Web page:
Are the backers of a monster transportation tax proposal on an upcoming ballot lying to you?
A judge said Tuesday she’s not sure and needs more information before ruling on a request by a coalition of seven Los Angeles County cities for an accelerated hearing on a lawsuit challenging the ballot language for the Metropolitan Transportation Authority’s proposed half- cent county sales tax measure on the Nov. 8 ballot.
Los Angeles Superior Court Judge Mary H. Strobel said the new court papers should consolidate legal points and authorities in support of the petition filed last week by the cities of Carson, Commerce, Norwalk, Torrance, Santa Fe Springs, Ranchos Palos Verdes and Signal Hill.
She also directed the lawyers for the petitioning cities to make sure Metro has notice of the new hearing date, now set for Sept. 6.
Strobel questioned why the petitioners waited so long to file their case when they knew the ballot language as of Aug. 16. Lawyer G. Ross Trindle, on behalf of the petitioning cities, said it took time for the communities involved to hold meetings and vote on whether to participate.
The petition alleges that the ballot label for Measure M is misleading and does not include the actual 1 percent total rate of the tax to be imposed. Lawyers for the petitioners arrived too late to Strobel’s courtroom for a hearing Monday, so today was the second attempt to have the matter heard.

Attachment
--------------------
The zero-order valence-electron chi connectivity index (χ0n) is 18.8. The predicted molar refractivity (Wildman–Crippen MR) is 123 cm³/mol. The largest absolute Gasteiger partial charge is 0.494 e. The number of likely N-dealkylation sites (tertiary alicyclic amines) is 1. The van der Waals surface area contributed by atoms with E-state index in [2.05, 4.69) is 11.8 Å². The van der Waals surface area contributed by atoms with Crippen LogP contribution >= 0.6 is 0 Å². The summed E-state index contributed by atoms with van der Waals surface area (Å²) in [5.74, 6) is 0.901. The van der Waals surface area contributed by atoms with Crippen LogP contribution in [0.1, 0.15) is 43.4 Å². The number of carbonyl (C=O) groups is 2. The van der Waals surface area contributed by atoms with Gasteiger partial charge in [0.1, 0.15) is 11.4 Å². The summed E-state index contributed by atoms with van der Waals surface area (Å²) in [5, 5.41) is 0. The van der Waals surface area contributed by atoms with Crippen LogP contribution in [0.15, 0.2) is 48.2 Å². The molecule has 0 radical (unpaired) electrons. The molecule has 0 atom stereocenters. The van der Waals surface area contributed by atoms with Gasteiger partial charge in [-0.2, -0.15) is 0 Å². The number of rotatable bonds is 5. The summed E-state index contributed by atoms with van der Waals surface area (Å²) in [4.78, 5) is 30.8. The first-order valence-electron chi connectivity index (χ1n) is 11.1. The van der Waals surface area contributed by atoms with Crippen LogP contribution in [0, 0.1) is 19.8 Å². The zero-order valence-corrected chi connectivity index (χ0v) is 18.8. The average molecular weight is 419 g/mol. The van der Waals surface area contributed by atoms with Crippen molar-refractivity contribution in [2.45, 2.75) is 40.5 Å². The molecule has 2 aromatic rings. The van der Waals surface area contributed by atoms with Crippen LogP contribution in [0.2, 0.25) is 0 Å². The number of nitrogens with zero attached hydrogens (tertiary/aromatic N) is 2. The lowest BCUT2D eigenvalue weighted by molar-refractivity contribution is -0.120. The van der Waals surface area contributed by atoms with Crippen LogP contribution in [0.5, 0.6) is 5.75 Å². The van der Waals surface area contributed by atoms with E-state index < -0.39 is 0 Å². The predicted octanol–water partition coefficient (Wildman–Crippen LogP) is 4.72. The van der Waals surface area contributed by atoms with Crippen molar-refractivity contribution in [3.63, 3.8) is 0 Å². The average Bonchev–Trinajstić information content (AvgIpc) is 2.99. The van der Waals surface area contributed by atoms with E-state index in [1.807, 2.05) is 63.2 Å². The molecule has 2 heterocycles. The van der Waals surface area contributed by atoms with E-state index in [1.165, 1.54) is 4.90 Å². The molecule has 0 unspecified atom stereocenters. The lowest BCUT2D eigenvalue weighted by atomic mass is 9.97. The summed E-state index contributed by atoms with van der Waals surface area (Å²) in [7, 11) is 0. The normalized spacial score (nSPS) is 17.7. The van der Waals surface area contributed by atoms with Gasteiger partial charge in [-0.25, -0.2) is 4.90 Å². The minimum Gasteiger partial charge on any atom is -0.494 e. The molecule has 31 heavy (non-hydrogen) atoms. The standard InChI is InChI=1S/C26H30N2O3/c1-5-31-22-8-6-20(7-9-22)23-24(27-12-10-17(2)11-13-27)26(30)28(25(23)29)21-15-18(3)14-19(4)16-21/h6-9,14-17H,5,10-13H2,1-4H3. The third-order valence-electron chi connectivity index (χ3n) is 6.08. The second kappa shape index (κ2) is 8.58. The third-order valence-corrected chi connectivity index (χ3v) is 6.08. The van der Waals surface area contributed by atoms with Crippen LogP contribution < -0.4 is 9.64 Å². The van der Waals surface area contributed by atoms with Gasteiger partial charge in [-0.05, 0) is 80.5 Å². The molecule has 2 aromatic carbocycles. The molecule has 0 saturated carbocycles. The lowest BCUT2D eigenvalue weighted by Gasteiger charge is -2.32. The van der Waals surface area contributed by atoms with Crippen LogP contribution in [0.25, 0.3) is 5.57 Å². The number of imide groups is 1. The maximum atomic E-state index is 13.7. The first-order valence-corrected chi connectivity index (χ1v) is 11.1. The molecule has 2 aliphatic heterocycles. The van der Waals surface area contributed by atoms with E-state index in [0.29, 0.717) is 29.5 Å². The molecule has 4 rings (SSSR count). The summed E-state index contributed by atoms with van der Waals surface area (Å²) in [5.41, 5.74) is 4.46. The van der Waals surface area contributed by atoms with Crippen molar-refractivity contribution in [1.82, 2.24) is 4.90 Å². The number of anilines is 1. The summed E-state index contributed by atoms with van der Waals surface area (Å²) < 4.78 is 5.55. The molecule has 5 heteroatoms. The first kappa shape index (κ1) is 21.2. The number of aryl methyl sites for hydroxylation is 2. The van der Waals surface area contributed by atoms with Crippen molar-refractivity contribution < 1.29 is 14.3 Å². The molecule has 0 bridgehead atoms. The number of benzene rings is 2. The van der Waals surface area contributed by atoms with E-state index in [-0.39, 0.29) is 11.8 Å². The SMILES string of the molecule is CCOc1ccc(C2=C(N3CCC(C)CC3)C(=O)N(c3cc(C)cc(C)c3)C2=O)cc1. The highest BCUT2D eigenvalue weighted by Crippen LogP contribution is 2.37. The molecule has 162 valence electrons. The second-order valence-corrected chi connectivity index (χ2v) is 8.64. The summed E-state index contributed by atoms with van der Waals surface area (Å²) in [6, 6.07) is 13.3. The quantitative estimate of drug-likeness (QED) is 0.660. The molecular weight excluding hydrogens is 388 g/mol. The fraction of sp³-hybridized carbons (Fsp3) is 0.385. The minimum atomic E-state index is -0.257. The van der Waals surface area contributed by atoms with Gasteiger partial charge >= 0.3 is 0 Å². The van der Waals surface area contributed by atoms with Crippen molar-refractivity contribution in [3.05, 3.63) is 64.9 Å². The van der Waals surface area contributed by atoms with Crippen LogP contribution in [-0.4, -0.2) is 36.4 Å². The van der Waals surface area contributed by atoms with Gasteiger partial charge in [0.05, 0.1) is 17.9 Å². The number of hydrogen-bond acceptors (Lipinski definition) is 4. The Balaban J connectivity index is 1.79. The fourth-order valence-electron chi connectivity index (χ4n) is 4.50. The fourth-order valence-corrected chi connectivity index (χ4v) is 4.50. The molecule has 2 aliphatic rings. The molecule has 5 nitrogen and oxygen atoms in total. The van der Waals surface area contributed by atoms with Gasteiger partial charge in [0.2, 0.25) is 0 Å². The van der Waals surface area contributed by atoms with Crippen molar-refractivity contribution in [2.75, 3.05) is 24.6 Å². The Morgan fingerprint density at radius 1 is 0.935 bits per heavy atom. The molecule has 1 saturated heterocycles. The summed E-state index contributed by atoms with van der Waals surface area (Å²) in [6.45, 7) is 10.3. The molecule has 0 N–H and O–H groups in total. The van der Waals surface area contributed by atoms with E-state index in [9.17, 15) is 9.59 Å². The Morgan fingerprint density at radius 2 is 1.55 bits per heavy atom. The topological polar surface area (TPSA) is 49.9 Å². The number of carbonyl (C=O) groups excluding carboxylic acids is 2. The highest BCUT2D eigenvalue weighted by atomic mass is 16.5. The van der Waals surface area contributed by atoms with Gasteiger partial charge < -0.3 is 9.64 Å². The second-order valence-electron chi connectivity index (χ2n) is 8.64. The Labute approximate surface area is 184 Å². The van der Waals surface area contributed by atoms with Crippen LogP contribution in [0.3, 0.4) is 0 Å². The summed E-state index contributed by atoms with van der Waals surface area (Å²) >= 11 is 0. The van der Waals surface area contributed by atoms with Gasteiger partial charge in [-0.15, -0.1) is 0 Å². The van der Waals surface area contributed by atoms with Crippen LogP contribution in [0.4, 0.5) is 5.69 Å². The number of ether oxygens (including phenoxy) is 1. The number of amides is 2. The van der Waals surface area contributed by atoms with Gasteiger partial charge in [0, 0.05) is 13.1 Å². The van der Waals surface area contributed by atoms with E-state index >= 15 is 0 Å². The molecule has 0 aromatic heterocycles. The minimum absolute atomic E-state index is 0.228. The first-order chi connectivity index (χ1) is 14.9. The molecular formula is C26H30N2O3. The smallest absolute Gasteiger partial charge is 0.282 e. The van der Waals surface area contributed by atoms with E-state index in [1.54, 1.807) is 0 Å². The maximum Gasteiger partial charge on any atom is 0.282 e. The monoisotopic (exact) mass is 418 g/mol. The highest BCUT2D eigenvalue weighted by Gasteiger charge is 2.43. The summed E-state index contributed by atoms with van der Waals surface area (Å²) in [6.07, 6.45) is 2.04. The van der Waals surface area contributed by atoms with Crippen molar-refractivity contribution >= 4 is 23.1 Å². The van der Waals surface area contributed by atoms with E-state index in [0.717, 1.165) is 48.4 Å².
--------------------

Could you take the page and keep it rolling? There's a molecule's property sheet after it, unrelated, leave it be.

The petitioners also say the ballot label for Measure M does not state that the proposed tax would be permanent.
Measure M opponents say the ballot measure leads voters to believe that there will be an equal distribution of projects. In reality, projects in the western and northern of the regions of the county will take priority, while southern Los Angeles County regions will not see any benefits until 2039-2040, the petitioners say.
Yusef Robb, of the campaign on behalf of Measure M, called the lawsuit “a political stunt that has nothing to do with the law or reality.”
“Measure M will build regional traffic-reduction projects across L.A. County, from Claremont to Torrance to Santa Fe Springs and everywhere in between, and will direct funds to each of L.A. County’s 88 cities for their own local projects,” Robb said.
“Measure M was publicly debated and put on the ballot by the Los Angeles County Metropolitan Transportation Authority and the L.A. County Board of Supervisors in clear recognition of its countywide traffic-reduction benefits,” according to Robb.
—City News Service
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